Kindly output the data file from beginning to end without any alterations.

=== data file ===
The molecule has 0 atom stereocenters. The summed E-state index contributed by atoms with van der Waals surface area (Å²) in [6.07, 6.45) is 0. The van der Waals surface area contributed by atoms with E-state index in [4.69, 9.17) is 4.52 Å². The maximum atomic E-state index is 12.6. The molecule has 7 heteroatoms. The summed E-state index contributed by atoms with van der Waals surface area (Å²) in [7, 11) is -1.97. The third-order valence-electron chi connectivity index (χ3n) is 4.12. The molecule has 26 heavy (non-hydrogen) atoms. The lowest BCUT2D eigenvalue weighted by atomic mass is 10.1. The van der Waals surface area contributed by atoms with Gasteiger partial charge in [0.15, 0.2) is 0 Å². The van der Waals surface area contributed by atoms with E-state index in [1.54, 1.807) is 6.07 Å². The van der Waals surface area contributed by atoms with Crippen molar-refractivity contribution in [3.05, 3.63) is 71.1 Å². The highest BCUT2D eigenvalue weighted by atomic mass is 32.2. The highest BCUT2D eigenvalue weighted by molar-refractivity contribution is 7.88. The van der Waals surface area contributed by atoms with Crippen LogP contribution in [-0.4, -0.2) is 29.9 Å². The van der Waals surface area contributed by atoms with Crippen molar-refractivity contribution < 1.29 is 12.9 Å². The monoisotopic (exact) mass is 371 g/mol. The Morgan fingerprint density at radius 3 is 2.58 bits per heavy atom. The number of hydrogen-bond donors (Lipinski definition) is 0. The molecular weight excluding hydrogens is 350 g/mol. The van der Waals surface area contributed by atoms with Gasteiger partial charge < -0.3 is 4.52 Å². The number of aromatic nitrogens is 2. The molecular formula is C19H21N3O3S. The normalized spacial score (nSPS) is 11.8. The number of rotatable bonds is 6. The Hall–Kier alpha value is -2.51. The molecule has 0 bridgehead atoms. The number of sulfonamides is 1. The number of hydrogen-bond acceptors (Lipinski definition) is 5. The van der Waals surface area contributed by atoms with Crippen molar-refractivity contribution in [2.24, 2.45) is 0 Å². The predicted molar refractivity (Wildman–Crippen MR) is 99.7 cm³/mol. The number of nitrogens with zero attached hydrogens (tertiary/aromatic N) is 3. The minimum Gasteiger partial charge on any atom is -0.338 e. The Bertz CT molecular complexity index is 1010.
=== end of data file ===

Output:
The molecule has 0 atom stereocenters. The summed E-state index contributed by atoms with van der Waals surface area (Å²) in [6.07, 6.45) is 0. The van der Waals surface area contributed by atoms with E-state index in [4.69, 9.17) is 4.52 Å². The maximum atomic E-state index is 12.6. The molecule has 7 heteroatoms. The summed E-state index contributed by atoms with van der Waals surface area (Å²) in [7, 11) is -1.97. The third-order valence-electron chi connectivity index (χ3n) is 4.12. The molecule has 26 heavy (non-hydrogen) atoms. The lowest BCUT2D eigenvalue weighted by atomic mass is 10.1. The van der Waals surface area contributed by atoms with Gasteiger partial charge in [0.15, 0.2) is 0 Å². The van der Waals surface area contributed by atoms with E-state index in [1.54, 1.807) is 6.07 Å². The van der Waals surface area contributed by atoms with Crippen molar-refractivity contribution in [3.05, 3.63) is 71.1 Å². The highest BCUT2D eigenvalue weighted by atomic mass is 32.2. The highest BCUT2D eigenvalue weighted by molar-refractivity contribution is 7.88. The van der Waals surface area contributed by atoms with Crippen LogP contribution in [-0.4, -0.2) is 29.9 Å². The van der Waals surface area contributed by atoms with Crippen molar-refractivity contribution < 1.29 is 12.9 Å². The monoisotopic (exact) mass is 371 g/mol. The Morgan fingerprint density at radius 3 is 2.58 bits per heavy atom. The number of hydrogen-bond donors (Lipinski definition) is 0. The molecular weight excluding hydrogens is 350 g/mol. The van der Waals surface area contributed by atoms with Gasteiger partial charge < -0.3 is 4.52 Å². The number of aromatic nitrogens is 2. The molecular formula is C19H21N3O3S. The normalized spacial score (nSPS) is 11.8. The number of rotatable bonds is 6. The Hall–Kier alpha value is -2.51. The molecule has 0 bridgehead atoms. The number of sulfonamides is 1. The number of hydrogen-bond acceptors (Lipinski definition) is 5. The van der Waals surface area contributed by atoms with Crippen molar-refractivity contribution in [2.24, 2.45) is 0 Å². The predicted molar refractivity (Wildman–Crippen MR) is 99.7 cm³/mol. The number of nitrogens with zero attached hydrogens (tertiary/aromatic N) is 3. The minimum Gasteiger partial charge on any atom is -0.338 e. The Bertz CT molecular complexity index is 1010.